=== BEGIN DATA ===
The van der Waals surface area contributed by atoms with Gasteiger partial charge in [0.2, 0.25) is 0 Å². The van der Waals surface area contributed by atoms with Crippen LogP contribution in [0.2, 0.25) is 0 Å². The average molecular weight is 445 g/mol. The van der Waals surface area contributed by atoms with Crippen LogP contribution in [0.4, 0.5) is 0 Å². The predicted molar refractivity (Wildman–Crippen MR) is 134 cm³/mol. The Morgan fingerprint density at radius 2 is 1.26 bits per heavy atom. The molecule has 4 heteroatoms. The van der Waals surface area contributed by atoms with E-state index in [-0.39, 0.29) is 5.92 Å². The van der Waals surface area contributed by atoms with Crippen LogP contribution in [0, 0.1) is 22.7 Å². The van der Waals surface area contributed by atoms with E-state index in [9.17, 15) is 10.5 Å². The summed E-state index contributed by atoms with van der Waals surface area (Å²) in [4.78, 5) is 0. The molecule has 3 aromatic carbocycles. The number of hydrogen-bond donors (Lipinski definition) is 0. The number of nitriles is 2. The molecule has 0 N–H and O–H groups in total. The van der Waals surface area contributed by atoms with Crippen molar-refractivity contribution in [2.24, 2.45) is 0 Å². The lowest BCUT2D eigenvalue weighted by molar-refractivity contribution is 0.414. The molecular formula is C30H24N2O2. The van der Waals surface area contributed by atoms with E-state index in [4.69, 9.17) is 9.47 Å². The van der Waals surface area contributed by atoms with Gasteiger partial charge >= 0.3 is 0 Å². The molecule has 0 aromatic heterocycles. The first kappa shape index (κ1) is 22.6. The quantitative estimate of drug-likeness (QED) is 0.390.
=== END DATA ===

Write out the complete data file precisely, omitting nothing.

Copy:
The van der Waals surface area contributed by atoms with Gasteiger partial charge in [0.2, 0.25) is 0 Å². The van der Waals surface area contributed by atoms with Crippen LogP contribution in [0.2, 0.25) is 0 Å². The average molecular weight is 445 g/mol. The van der Waals surface area contributed by atoms with Crippen LogP contribution in [0.4, 0.5) is 0 Å². The predicted molar refractivity (Wildman–Crippen MR) is 134 cm³/mol. The Morgan fingerprint density at radius 2 is 1.26 bits per heavy atom. The molecule has 4 heteroatoms. The van der Waals surface area contributed by atoms with E-state index in [-0.39, 0.29) is 5.92 Å². The van der Waals surface area contributed by atoms with Crippen LogP contribution in [0, 0.1) is 22.7 Å². The van der Waals surface area contributed by atoms with E-state index in [9.17, 15) is 10.5 Å². The summed E-state index contributed by atoms with van der Waals surface area (Å²) in [4.78, 5) is 0. The molecule has 3 aromatic carbocycles. The number of hydrogen-bond donors (Lipinski definition) is 0. The number of nitriles is 2. The molecule has 0 N–H and O–H groups in total. The van der Waals surface area contributed by atoms with Crippen molar-refractivity contribution in [2.24, 2.45) is 0 Å². The lowest BCUT2D eigenvalue weighted by molar-refractivity contribution is 0.414. The molecular formula is C30H24N2O2. The van der Waals surface area contributed by atoms with E-state index in [4.69, 9.17) is 9.47 Å². The van der Waals surface area contributed by atoms with Gasteiger partial charge >= 0.3 is 0 Å². The molecule has 0 aromatic heterocycles. The first kappa shape index (κ1) is 22.6. The quantitative estimate of drug-likeness (QED) is 0.390.